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Hum Mol Genet. 2016 Jun 15;25(12):2465-2482. Epub 2016 May 6.

Klotho gene silencing promotes pathology in the mdx mouse model of Duchenne muscular dystrophy.

Author information

1
Department of Integrative Biology and Physiology.
2
Molecular, Cellular & Integrative Physiology Program, University of California, Los Angeles, CA 90095-1606, USA.
3
Department of Pathology and Laboratory Medicine, David Geffen School of Medicine at UCLA, University of California, Los Angeles, CA 90095-1732, USA.
4
Division of Anti-Aging Medicine, Center for Molecular Medicine, Jichi Medical University, 3311-1 Yakushiji, Shimotsuke, Tochigi 329-0498, Japan.
5
Department of Integrative Biology and Physiology jtidball@physci.ucla.edu.

Abstract

Duchenne muscular dystrophy (DMD) is a lethal muscle disease involving progressive loss of muscle regenerative capacity and increased fibrosis. We tested whether epigenetic silencing of the klotho gene occurs in the mdx mouse model of DMD and whether klotho silencing is an important feature of the disease. Our findings show that klotho undergoes muscle-specific silencing at the acute onset of mdx pathology. Klotho experiences increased methylation of CpG sites in its promoter region, which is associated with gene silencing, and increases in a repressive histone mark, H3K9me2. Expression of a klotho transgene in mdx mice restored their longevity, reduced muscle wasting, improved function and greatly increased the pool of muscle-resident stem cells required for regeneration. Reductions of fibrosis in late, progressive stages of the mdx pathology achieved by transgene expression were paralleled by reduced expression of Wnt target genes (axin-2), transforming growth factor-beta (TGF-β1) and collagens types 1 and 3, indicating that Klotho inhibition of the profibrotic Wnt/TGFβ axis underlies its anti-fibrotic effect in aging, dystrophic muscle. Thus, epigenetic silencing of klotho during muscular dystrophy contributes substantially to lost regenerative capacity and increased fibrosis of dystrophic muscle during late progressive stages of the disease.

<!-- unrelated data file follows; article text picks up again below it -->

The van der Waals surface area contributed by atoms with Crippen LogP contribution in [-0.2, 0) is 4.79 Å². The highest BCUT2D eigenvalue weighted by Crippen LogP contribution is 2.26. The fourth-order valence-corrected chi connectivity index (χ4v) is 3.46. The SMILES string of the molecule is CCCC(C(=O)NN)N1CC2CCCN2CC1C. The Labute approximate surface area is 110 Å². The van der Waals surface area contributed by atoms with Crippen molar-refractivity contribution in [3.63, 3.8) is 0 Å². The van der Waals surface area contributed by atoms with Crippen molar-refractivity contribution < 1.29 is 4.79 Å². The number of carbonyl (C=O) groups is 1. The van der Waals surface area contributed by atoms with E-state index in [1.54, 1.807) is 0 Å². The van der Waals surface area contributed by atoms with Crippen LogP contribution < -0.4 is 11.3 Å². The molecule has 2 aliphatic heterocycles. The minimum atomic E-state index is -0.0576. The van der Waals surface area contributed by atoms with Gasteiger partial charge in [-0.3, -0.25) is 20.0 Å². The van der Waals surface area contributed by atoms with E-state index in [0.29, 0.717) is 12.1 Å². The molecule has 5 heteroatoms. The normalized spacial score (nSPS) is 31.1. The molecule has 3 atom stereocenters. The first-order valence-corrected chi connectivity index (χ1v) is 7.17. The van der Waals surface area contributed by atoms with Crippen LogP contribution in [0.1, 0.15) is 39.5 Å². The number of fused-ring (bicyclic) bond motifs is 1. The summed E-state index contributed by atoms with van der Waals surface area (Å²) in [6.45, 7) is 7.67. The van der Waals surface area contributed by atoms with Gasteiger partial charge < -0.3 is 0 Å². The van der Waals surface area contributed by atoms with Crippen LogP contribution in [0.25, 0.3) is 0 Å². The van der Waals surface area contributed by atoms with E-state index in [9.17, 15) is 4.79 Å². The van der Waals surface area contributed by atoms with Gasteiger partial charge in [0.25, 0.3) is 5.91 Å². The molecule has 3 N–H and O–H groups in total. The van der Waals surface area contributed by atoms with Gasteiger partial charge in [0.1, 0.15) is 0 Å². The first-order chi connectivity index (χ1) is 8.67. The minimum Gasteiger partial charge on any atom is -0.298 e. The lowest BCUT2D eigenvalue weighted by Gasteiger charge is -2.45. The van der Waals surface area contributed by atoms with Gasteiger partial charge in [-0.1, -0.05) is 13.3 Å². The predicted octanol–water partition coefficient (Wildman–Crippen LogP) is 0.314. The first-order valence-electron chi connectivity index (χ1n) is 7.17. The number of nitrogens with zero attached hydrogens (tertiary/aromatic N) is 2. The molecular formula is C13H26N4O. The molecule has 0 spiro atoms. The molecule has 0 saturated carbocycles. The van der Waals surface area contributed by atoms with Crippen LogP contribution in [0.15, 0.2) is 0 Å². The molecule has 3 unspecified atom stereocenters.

PMID:
27154199
PMCID:
PMC5181628
DOI:
10.1093/hmg/ddw111
[Indexed for MEDLINE]
Free PMC Article

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